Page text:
Book Image

Learning jQuery 3 - Fifth Edition

By : Jonathan Chaffer, Karl Swedberg
Book Image

Learning jQuery 3 - Fifth Edition

By: Jonathan Chaffer, Karl Swedberg

Overview of this book

If you are a web developer and want to create web applications that look good, are efficient, have rich user interfaces, and integrate seamlessly with any backend using AJAX, then this book is the ideal match for you. We’ll show you how you can integrate jQuery 3.0 into your web pages, avoid complex JavaScript code, create brilliant animation effects for your web applications, and create a flawless app. We start by configuring and customising the jQuery environment, and getting hands-on with DOM manipulation. Next, we’ll explore event handling advanced animations, creating optimised user interfaces, and building useful third-party plugins. Also, we'll learn how to integrate jQuery with your favourite back-end framework. Moving on, we’ll learn how the ECMAScript 6 features affect your web development process with jQuery. we’ll discover how to use the newly introduced JavaScript promises and the new animation API in jQuery 3.0 in great detail, along with sample code and examples. By the end of the book, you will be able to successfully create a fully featured and efficient single page web application and leverage all the new features of jQuery 3.0 effectively.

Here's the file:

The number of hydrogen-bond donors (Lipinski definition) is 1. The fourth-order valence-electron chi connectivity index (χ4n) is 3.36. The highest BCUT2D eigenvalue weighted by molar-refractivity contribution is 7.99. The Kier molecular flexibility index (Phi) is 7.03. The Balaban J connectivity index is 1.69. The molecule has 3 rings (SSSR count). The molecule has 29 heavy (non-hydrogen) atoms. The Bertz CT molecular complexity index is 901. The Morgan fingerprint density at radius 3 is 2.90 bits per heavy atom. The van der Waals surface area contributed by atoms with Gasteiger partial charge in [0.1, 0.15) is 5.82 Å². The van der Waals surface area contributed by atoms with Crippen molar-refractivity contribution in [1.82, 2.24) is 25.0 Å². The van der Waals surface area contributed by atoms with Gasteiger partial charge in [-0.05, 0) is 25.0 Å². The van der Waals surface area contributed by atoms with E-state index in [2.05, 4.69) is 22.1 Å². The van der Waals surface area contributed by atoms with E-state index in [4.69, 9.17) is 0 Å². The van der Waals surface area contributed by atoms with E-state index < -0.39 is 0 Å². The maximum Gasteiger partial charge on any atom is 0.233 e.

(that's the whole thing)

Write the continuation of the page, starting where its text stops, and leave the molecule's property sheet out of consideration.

Table of Contents (23 chapters)
Title Page
About the Authors
About the Reviewer
Customer Feedback

Ajax and events

Suppose we wanted to allow each dictionary term name to control the display of the definition that follows; clicking on the term name would show or hide the associated definition. With the techniques we have seen so far, this should be pretty straightforward:

$(() => {
    .click((e) => {

Listing 6.16

When a term is clicked on, this code finds siblings of the element that have a class of definition, and slides them up or down as appropriate.

All seems in order, but a click does nothing with this code. Unfortunately, the terms have not yet been added to the document when we attach the click handlers. Even if we managed to attach click handlers to these items, once we clicked on a different letter the handlers would no longer be attached.

This is a common problem with areas of a page populated by Ajax. A popular solution is to rebind handlers each time the page area is refreshed...